Turn Your Devices From Distractions Into Time Savers
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Turn Your Devices From Distractions Into Time Savers

Declutter your digital workspace, save time with shortcuts and leverage an AI helper

By NICOLE NGUYEN
Mon, Jan 22, 2024 9:26amGrey Clock 4 min

Every January, I usually purge old snail mail, clothes and unwanted knickknacks to start the year anew. This time, I focused on my digital spaces instead.

My virtual Marie Kondo-ing forced me to think about the indispensable apps and features on my devices—and on the flip side, the time thieves that make it hard to leave the couch. (Looking at you, YouTube.)

What did I learn? The most important thing we can do to improve our digital spaces is kill the wormholes. After culling apps on my devices, deleting Instagram from my iPad made the biggest impact. But there were many more.

I also learned that small tweaks—such as adding helpful shortcuts and setting up your screen only around essential apps—can make a difference. I’ve been spending less time on my devices, and I’m now more efficient at work. Here are some takeaways from the exercise that can help you turn distracting devices into time savers.

Digital decluttering

Cal Newport’s book “Digital Minimalism: Choosing a Focused Life in a Noisy World” inspired me to get rid of the junk on my phone and laptop. Clutter, even in digital form, is stressful, Newport writes. I could relate: I felt overwhelmed every time I turned on my devices.

Digital clutter includes unnecessary files on your computer desktop, promotional emails clogging your inbox and unused apps on your phone. I found that the most satisfying cleanse was clearing my phone’s default home screen—what I see as soon as I unlock the device.

An iPhone app called Blank Spaces (one-week free trial, then $14 annually or a $23 one-time fee) enabled the transformation. I picked my five most-important apps—Kindle, Signal, Messages, Maps and Docs—and let the app do its work. Blank Spaces replaced the usual grid of icons with an empty white background and large tappable text that can launch my chosen apps. I love the new Zen vibes and find myself mindlessly using my phone less often. If needed, I can still get back to my old layout by swiping left.

I spend most of my laptop time in a web browser, which is my most disorganised digital space. I am a terrible tab hoarder, and often have dozens open at once—something that makes my laptop slower.

One Tab, a free browser extension for Chrome, Safari and Firefox, has changed my hoarding habits. With one click, the extension closes all the tabs in an open window and saves the sites as a list of links on a dedicated page. It frees up memory needed for faster computer performance, and makes sure you don’t lose your links.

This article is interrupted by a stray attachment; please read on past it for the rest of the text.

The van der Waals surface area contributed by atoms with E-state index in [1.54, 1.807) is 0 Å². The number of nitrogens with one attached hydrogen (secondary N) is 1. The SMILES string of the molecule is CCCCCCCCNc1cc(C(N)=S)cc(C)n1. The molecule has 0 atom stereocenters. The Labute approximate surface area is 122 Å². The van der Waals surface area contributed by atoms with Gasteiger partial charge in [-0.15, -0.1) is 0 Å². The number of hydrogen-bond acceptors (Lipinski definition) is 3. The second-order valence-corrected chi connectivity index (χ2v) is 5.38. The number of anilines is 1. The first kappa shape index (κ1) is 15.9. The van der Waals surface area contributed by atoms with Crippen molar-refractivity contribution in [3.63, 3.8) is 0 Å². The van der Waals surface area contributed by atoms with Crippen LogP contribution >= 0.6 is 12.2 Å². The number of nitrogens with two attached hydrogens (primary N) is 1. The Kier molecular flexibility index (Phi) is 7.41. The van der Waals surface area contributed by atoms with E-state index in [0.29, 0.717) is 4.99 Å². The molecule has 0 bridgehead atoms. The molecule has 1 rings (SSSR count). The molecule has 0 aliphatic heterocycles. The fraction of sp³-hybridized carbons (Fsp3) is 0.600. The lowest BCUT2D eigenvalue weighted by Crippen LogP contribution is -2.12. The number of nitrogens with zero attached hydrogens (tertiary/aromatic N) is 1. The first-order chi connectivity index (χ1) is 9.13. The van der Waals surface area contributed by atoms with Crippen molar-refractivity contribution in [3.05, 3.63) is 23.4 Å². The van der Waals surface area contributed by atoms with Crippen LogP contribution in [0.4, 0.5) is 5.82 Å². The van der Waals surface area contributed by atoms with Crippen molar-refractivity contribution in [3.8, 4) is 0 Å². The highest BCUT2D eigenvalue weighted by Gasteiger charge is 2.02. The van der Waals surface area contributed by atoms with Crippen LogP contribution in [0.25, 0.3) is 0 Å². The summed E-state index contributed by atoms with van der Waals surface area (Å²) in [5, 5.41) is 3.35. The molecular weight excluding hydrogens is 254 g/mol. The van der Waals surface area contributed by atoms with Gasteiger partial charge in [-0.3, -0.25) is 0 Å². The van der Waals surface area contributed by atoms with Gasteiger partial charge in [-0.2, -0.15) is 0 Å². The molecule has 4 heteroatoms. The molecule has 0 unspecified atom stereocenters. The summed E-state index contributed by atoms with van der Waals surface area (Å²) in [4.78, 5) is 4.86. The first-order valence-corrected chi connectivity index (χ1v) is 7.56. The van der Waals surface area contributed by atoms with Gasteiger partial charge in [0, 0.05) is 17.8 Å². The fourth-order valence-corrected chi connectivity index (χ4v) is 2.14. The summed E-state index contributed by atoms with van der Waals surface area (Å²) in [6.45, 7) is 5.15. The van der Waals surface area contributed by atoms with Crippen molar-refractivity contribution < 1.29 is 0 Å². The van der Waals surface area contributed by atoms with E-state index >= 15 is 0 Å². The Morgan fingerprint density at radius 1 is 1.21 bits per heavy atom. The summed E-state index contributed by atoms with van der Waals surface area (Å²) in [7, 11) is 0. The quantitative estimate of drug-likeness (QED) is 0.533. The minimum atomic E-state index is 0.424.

Timesaving shortcuts

Smartphone widgets are amazing. Instead of the tiny icons with the service’s logo, they’re bigger tiles that show you information like the current weather or what’s next on your calendar without having to open the apps.

My favourites include a multi-city world clock for managing colleagues in different time zones, a quick link to Google Translate’s camera function and a list of my tasks via the to-do app Twos.

On iOS, you can touch and hold any area on the home screen until your app icons jiggle. Tap the + button to look at all apps that have widgets available. You can also add a few to your lock screen to access information without opening your phone. And widgets can now be added to desktops on Macs running the latest software. On Android, touch and hold an empty space on the home screen, then tap Widgets.

You can take this timesaving even further with automations. Shortcuts is a powerful built-in app on iOS and Mac for creating custom workflows. For example, the Start Pomodoro shortcut triggers a 25-minute timer and enables Do Not Disturb for that period. I use the automation for short periods of focus. If you find the Shortcuts interface too intimidating, there’s a gallery with pre-made options.

Android users can set up automated routines with Google Assistant. Tasker ($3.49) is a more advanced—though more complex—Android alternative.

A souped-up clipboard

There are two benefits to having a clipboard manager. It saves everything you copy—that is, command + C on a Mac—so you don’t lose anything to copy-and-paste heaven if you accidentally use the shortcut on something else. It’s also a handy tool for quickly accessing often-repeated text.